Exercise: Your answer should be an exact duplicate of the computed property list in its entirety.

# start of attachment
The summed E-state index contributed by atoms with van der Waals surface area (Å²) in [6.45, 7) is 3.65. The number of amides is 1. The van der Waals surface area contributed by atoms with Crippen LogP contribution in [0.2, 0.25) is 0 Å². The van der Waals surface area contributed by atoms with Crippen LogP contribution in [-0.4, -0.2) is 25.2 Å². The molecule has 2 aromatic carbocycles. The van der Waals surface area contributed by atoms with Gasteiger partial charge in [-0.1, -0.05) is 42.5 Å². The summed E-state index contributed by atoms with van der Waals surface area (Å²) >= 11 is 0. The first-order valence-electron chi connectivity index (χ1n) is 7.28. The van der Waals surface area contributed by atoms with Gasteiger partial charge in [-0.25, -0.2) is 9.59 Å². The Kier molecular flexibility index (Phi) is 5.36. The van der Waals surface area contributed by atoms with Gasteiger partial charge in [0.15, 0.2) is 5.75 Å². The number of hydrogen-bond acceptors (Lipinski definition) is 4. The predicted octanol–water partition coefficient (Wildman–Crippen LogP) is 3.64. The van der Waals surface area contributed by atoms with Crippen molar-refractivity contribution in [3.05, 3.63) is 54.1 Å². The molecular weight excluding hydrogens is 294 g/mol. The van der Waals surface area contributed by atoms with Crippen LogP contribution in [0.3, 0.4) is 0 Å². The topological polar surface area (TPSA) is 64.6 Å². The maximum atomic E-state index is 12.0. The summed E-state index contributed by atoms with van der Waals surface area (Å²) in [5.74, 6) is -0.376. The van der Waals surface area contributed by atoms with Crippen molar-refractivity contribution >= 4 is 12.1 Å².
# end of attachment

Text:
The summed E-state index contributed by atoms with van der Waals surface area (Å²) in [6.45, 7) is 3.65. The number of amides is 1. The van der Waals surface area contributed by atoms with Crippen LogP contribution in [0.2, 0.25) is 0 Å². The van der Waals surface area contributed by atoms with Crippen LogP contribution in [-0.4, -0.2) is 25.2 Å². The molecule has 2 aromatic carbocycles. The van der Waals surface area contributed by atoms with Gasteiger partial charge in [-0.1, -0.05) is 42.5 Å². The summed E-state index contributed by atoms with van der Waals surface area (Å²) >= 11 is 0. The first-order valence-electron chi connectivity index (χ1n) is 7.28. The van der Waals surface area contributed by atoms with Gasteiger partial charge in [-0.25, -0.2) is 9.59 Å². The Kier molecular flexibility index (Phi) is 5.36. The van der Waals surface area contributed by atoms with Gasteiger partial charge in [0.15, 0.2) is 5.75 Å². The number of hydrogen-bond acceptors (Lipinski definition) is 4. The predicted octanol–water partition coefficient (Wildman–Crippen LogP) is 3.64. The van der Waals surface area contributed by atoms with Crippen molar-refractivity contribution in [3.05, 3.63) is 54.1 Å². The molecular weight excluding hydrogens is 294 g/mol. The van der Waals surface area contributed by atoms with Crippen LogP contribution in [0.3, 0.4) is 0 Å². The topological polar surface area (TPSA) is 64.6 Å². The maximum atomic E-state index is 12.0. The summed E-state index contributed by atoms with van der Waals surface area (Å²) in [5.74, 6) is -0.376. The van der Waals surface area contributed by atoms with Crippen molar-refractivity contribution >= 4 is 12.1 Å².